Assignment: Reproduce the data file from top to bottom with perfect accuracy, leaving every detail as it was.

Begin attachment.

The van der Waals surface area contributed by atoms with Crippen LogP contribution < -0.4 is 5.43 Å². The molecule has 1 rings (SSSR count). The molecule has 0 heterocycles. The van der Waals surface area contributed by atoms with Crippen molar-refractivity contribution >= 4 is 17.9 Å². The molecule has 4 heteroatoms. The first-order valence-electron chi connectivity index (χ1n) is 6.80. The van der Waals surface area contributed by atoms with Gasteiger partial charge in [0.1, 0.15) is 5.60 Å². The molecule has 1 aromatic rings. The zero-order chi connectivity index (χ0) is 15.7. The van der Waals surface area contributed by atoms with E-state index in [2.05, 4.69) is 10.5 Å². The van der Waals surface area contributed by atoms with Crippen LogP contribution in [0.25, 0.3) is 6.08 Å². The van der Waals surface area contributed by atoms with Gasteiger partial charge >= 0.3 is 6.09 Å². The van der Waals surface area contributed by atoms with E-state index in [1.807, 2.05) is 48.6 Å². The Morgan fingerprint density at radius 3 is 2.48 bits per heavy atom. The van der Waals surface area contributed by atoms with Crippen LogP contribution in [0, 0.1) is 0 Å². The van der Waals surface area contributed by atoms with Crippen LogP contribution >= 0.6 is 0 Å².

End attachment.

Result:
The van der Waals surface area contributed by atoms with Crippen LogP contribution < -0.4 is 5.43 Å². The molecule has 1 rings (SSSR count). The molecule has 0 heterocycles. The van der Waals surface area contributed by atoms with Crippen molar-refractivity contribution >= 4 is 17.9 Å². The molecule has 4 heteroatoms. The first-order valence-electron chi connectivity index (χ1n) is 6.80. The van der Waals surface area contributed by atoms with Gasteiger partial charge in [0.1, 0.15) is 5.60 Å². The molecule has 1 aromatic rings. The zero-order chi connectivity index (χ0) is 15.7. The van der Waals surface area contributed by atoms with E-state index in [2.05, 4.69) is 10.5 Å². The van der Waals surface area contributed by atoms with Crippen LogP contribution in [0.25, 0.3) is 6.08 Å². The van der Waals surface area contributed by atoms with Gasteiger partial charge >= 0.3 is 6.09 Å². The van der Waals surface area contributed by atoms with E-state index in [1.807, 2.05) is 48.6 Å². The Morgan fingerprint density at radius 3 is 2.48 bits per heavy atom. The van der Waals surface area contributed by atoms with Crippen LogP contribution in [0, 0.1) is 0 Å². The van der Waals surface area contributed by atoms with Crippen LogP contribution >= 0.6 is 0 Å².